Mumford & Sons—‘Babel’ has true grit
Published: Monday, October 1, 2012
Updated: Monday, October 1, 2012 23:10
Undertones of Mumford & Sons’ “Sigh no More” resound through my mind when I think about the past three years. There’s “White Blank Page,” the song that gave me courage to defeat writer’s block freshman year. Then, there were nights during sophomore year I’d stay up for hours with my first love while “Little Lion Man” played in the background between serious talks, play fights and petty arguments. It would have been heartbreaking if we knew “Hold On to What You Believe” would be the song I’d clench to after we parted ways. It is exciting to know that Mumford & Sons’ latest album “Babel” can now be a part of my last year in college.
“Sigh no More” had such an impact on my musical preference that it left me wondering if Mumford would ever be able to create a masterpiece nearly as magnificent and relatable as the first. Oftentimes, bands have a tough time outdoing the first album, but I’m pleased to say “Babel” is the identically wonderful birth child of ‘Sigh no More.”
With foot stomping, finger picking and thick, melodious harmonizations, Mumford has managed to doubly radiate the musical ingenuity they gave us in “Sigh no More.” The first song opens with the group’s easily distinguishable acoustic strumming and transitions into thought provoking lyrics: “I cry Babel, Babel, look at me now, the walls of my town, they come crumbling down.” This song sets the stage for the rest of the album’s spiritual vibe.
After I listened a few times, I concluded that although the sound of “Babel” is eerily familiar to “Sigh no More,” the picture Mumford has painted is completely different. “Babel” isn’t a choppy album with 12 stories, but more of an English folk/hillbilly story about a tale of two lovers trying to survive a dying relationship.
It took me awhile to conclude why Mumford blew up so fast in the first place, but after comparing the band to its once-independent counterparts, it finally made sense. Mumford has an uncanny ability to make simplicity sound absolutely beautiful while incorporating gut-wrenching, easily relatable lyrics nobody else would be able to come up with.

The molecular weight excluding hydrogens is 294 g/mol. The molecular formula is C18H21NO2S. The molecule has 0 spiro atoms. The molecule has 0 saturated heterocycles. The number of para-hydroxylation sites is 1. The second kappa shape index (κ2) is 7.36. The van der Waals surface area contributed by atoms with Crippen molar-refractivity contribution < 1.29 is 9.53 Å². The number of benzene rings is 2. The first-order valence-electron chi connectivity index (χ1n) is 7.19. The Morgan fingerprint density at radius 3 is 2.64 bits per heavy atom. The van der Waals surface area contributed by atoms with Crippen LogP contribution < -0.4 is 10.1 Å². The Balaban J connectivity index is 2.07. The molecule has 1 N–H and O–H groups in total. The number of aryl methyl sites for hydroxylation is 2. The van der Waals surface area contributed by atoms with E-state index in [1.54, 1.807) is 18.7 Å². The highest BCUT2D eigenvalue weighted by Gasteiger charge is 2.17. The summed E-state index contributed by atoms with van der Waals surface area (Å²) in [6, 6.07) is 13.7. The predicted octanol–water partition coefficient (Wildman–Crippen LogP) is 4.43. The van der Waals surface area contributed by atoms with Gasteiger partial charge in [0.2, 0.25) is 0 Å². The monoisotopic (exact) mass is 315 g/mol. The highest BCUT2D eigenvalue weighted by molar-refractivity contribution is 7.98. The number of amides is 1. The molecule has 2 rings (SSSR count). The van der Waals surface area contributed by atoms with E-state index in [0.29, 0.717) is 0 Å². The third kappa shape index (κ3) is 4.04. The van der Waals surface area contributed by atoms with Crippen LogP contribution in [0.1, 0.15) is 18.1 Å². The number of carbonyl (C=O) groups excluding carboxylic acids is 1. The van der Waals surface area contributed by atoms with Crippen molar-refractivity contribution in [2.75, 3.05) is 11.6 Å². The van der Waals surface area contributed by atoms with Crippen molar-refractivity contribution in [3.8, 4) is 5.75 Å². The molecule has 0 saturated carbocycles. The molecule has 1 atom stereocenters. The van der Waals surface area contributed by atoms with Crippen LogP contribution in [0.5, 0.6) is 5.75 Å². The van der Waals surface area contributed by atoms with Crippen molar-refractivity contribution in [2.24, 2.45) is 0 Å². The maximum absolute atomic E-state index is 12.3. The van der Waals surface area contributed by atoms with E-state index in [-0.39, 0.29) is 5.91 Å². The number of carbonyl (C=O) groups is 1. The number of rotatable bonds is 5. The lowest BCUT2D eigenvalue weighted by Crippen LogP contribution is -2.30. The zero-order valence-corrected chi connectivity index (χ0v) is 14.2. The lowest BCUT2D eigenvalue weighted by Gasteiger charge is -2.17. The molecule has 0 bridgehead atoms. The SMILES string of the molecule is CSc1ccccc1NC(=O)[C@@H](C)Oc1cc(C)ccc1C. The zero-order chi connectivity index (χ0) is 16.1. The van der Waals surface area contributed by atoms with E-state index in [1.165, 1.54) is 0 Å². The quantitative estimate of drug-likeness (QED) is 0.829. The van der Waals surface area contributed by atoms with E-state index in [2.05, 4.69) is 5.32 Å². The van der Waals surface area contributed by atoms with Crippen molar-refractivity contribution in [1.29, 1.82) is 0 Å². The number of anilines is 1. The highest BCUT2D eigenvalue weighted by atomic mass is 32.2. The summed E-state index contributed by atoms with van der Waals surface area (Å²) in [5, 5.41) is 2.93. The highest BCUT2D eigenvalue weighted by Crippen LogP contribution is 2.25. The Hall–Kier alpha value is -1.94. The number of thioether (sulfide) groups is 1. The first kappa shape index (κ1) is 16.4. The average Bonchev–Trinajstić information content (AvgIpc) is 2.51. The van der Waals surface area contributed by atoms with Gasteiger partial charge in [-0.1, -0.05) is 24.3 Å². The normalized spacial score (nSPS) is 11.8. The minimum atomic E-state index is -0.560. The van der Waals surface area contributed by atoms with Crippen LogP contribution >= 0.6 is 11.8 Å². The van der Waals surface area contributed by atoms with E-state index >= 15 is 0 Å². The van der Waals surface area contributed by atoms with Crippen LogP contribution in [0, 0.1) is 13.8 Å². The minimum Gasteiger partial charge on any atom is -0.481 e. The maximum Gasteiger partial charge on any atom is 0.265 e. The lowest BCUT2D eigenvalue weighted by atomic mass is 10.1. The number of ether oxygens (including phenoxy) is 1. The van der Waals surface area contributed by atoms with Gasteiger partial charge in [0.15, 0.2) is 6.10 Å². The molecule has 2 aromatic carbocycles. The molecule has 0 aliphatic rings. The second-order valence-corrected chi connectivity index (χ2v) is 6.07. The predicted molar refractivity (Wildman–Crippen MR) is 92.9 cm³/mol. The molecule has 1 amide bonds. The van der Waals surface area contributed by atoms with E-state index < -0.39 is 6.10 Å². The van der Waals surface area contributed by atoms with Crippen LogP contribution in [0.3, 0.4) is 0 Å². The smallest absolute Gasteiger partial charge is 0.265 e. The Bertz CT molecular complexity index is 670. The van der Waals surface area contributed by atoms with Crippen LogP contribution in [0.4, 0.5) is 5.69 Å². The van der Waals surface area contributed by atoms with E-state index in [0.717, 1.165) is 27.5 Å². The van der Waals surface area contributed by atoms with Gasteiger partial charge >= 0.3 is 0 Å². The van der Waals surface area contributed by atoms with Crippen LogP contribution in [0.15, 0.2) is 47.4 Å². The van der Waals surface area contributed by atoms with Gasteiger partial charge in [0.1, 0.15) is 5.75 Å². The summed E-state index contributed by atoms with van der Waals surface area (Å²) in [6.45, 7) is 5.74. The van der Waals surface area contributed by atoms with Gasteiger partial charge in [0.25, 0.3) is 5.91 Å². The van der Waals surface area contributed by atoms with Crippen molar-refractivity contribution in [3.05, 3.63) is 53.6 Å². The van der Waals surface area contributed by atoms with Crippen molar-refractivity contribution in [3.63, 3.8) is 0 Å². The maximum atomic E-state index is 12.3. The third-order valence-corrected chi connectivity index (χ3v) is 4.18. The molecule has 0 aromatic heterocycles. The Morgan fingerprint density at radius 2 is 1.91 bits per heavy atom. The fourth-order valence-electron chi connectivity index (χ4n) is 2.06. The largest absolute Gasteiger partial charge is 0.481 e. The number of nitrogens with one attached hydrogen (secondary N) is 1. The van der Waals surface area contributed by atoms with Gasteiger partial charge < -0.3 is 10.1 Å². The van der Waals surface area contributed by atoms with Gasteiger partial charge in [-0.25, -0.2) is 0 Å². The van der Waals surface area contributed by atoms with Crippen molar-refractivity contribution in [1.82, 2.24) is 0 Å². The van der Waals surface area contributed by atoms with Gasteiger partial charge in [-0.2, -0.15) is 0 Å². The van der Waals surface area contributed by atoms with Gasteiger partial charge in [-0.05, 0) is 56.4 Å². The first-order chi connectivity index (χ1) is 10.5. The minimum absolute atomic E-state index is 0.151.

“Babel” is an emotional roller coaster, painting a very visible image of what many encounter at least once in a relationship:
“I will wait for you.” (I Will Wait)
“You cut me down, so I hid alone, but little did I know that would not be the end.” (Holland Road)
“But I will hold as long as you like, just promise me we’ll be all right.” (Ghosts That We Knew)
“You may not trust the promises of the change I’ll show, but I’ll be yours if you’ll be mine.” (Lover of the Light)
“We will run and scream. You will dance with me; they’ll fulfill our dreams, and we’ll be free. And we will be who we are. And they’ll heal our scars. Sadness will be far away.” (Not With Haste)
Another reason why “Babel” is so addictive is because it is a constant mood changer. Although there’s the central theme of love and loss, it’s nothing like listening to a senseless album with the same idea throughout. A large portion of the album is almost like an emotional purgatory, especially songs six through 12.
I didn’t know what the outcome would be until the end, and the gritty closing of ‘Not With Haste’ ended perfectly and gave me exactly what I needed to end my interpretation of their story.
If I were to rate the Sons’ latest album, I would certainly give it a 5/5. Even though Mumford & Sons took a while to master “Babel,” the outcome was worth the wait. “Babel” far exceeded my expectations and left me wondering what will happen next with this band.